WASHINGTON — With a complex and difficult situation grinding on in Libya, the uprising in Syria, war in Afghanistan and fresh uncertainty about U.S. assistance to Pakistan, many Americans feel beleaguered about international involvement.
At the same time, they recognize that the U.S. cannot disengage from a globalized world. If only there were a simple, low-cost way for the United States to intervene for good in the world.
The United States has one such opportunity. A United Nations conference in Istanbul this week focuses on 48 of the world’s poorest and most economically vulnerable countries: the so called “least developed countries” — 33 in Africa, 14 in Asia and Oceania, and one, Haiti, in the Western Hemisphere.
Half the almost 900 million people living in these countries subsist on less than $1.25 a day. Some of the countries — the Democratic Republic of the Congo, Sudan, Somalia, Yemen and Afghanistan — make headlines as security problems. Many of the others — Bangladesh, Nepal, Senegal and Tanzania — against all odds have started haltingly down the road of economic and political reform and are making good progress on growth and better government.
Almost all would benefit from greater engagement in the world economy. From medieval Europe to early independent America to contemporary East Asia, trade has been the route that countries have most often taken to gain a foothold in prosperity and modernity. Trade preference programs are an important, though underused, tool for stimulating exports, creating jobs and reducing poverty.
Access to the markets of richer countries can be a means to extend the hard-fought gains in economic and political stability that many poor countries have made in recent years, as well as to show those in crisis a sustainable path toward stability.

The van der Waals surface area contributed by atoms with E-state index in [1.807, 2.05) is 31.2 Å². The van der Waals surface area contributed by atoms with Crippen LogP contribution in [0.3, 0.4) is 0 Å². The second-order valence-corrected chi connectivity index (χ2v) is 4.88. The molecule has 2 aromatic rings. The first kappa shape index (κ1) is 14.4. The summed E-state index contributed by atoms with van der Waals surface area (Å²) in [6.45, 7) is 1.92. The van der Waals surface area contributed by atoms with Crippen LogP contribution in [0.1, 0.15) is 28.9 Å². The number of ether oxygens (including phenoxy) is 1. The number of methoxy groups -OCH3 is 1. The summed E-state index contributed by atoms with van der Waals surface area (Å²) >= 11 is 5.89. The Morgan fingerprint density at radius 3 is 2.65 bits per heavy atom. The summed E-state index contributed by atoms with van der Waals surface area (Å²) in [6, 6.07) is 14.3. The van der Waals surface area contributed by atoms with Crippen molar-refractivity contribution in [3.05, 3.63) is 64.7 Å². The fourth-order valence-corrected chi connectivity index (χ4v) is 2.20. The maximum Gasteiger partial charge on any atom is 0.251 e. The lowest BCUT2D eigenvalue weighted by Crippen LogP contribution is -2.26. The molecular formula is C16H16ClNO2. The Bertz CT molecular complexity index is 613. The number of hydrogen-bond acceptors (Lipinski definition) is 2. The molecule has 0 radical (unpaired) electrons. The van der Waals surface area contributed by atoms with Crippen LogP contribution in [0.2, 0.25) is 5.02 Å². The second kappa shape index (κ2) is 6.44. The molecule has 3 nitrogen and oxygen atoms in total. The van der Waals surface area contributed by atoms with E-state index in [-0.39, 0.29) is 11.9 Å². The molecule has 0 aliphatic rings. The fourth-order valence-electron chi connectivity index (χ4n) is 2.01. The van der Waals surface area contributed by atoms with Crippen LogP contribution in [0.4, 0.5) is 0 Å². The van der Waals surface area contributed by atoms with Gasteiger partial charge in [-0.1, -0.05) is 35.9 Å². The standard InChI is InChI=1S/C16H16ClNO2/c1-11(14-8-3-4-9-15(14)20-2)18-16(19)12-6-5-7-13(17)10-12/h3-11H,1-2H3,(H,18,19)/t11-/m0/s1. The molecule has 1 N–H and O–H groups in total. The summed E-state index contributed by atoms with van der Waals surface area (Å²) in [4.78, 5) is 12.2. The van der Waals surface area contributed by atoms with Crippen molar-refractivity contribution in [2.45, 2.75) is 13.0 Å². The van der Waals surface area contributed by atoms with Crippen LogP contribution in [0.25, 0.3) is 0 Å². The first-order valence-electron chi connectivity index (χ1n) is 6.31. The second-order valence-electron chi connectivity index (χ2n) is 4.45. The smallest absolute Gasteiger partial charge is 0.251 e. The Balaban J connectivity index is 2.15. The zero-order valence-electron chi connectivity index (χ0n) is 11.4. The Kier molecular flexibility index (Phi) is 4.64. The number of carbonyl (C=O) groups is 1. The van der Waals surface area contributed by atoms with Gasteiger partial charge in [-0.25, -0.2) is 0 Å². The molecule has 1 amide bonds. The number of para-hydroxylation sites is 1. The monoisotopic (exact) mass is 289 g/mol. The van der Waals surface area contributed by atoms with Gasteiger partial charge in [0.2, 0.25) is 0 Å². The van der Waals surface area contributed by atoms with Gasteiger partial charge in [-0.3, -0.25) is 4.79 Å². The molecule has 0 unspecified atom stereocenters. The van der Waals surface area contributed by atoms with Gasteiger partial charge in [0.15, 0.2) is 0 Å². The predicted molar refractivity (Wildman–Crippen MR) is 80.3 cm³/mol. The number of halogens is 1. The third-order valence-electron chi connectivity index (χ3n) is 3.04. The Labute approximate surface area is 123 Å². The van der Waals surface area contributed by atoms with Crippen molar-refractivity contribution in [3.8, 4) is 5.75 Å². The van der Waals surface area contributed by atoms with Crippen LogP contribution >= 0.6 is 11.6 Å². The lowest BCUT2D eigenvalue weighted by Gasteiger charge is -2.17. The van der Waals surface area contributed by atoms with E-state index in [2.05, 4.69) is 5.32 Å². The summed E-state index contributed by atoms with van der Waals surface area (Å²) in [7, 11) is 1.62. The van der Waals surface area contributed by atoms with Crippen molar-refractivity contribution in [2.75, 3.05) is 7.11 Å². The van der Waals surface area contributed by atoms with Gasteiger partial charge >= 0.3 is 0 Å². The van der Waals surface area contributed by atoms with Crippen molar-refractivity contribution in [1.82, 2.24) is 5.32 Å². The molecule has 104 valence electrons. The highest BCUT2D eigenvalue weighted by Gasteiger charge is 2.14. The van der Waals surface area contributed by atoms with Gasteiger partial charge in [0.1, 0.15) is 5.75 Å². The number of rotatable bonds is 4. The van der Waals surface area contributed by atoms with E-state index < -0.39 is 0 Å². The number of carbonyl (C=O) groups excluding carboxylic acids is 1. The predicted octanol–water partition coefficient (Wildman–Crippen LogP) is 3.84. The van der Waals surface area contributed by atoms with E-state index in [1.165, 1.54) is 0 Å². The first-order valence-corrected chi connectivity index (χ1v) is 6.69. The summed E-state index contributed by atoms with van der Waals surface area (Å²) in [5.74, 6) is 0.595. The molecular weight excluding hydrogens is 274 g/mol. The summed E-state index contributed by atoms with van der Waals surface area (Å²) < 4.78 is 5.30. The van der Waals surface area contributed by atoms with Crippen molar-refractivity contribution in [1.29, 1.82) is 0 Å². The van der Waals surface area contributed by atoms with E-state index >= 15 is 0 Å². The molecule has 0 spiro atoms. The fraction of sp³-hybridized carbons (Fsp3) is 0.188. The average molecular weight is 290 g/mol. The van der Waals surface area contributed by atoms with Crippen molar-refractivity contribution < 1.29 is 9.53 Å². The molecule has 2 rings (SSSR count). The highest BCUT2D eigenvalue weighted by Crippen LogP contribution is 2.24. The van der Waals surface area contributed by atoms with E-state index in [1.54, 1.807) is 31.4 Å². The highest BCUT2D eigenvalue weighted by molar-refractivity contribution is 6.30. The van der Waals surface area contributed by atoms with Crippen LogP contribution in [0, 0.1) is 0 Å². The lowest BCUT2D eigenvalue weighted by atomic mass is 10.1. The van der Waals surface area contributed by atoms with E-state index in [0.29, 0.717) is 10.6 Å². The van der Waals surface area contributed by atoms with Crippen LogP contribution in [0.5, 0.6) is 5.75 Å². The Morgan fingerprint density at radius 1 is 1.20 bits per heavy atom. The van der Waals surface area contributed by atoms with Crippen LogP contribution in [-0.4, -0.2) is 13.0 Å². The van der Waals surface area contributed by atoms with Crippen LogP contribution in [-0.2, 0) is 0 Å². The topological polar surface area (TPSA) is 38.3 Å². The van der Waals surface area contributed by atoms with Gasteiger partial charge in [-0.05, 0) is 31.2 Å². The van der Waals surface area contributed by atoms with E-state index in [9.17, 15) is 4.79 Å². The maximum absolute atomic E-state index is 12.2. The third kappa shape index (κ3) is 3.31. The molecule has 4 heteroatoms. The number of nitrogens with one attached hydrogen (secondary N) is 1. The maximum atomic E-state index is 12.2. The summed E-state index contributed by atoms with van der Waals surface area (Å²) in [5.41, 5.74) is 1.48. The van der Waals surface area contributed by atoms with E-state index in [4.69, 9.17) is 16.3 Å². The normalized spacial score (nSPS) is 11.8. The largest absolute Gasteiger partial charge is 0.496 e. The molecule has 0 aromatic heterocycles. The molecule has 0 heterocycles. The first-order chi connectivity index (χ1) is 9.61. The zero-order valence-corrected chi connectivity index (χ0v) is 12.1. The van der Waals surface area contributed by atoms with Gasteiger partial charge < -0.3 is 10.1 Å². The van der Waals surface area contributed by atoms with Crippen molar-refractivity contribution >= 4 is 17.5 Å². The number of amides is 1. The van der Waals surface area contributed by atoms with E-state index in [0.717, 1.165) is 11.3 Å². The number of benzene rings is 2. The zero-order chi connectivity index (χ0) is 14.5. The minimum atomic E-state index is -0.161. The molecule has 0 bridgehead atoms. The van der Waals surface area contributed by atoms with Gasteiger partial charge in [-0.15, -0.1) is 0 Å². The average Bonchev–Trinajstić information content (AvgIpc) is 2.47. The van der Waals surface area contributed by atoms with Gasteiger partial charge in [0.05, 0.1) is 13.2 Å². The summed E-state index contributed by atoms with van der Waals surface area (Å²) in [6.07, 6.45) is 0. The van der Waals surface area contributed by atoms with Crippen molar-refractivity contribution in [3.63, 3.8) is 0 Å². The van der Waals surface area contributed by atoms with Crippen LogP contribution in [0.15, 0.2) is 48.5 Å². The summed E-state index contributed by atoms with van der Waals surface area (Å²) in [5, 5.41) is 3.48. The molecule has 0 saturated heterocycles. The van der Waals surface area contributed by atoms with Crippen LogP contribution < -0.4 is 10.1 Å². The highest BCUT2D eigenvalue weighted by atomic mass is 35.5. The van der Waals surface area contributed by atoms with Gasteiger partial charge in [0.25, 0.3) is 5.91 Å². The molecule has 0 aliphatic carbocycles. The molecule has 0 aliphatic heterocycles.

In 2005 the member nations of the World Trade Organization (WTO) endorsed the principle that 97 percent of products from least developed countries should be allowed duty-free and quota-free entry to the markets of the prosperous developed countries, and of emerging markets that felt able to do so. But progress since then has been limited.
In Europe “Duty-free, Quota-free” access was already in place but with convoluted and overly stringent rules of origin blocking entry of most exports from least developed countries. In the United States, the African Growth and Opportunity Act (AGOA) provides such access for least developed countries in Africa, but “sensitive” sectors that are key exports for these countries, such as sugar, peanuts, tobacco, and dairy products, are excluded.
The United States has done well for African and Haitian exports, but for other least developed countries we grant “Duty-free, Quota-free” access on just 80 percent of products — typically excluding the 20 percent of products that poor countries could produce competitively.
As my colleague, CGD senior fellow Kim Elliott, argues in a recent report on global trade preference reform, improving these programs could make a major difference in the lives of the poor, while having minimal effects on production or exports in preference-giving countries. That’s because the affected trade is so small: less than 1 percent of global exports are from least developed countries. Yet for these poor countries it could make a world of difference.
The United States has an opportunity to lead the rest of the world in Istanbul. Opening the U.S. market to the world’s least-developed countries would promote those interests at little or no cost and help to restore American leadership on trade.
The White House should signal in Istanbul that it will work with Congress to take this modest step — a costless one for America that would expand economic opportunity to the world’s poorest people — thereby ensuring a more prosperous and safer world for us all.
Nancy Birdsall is the president of the Center for Global Development.
Editor's note: This piece has been updated to clarify what African exports are excluded from AGOA.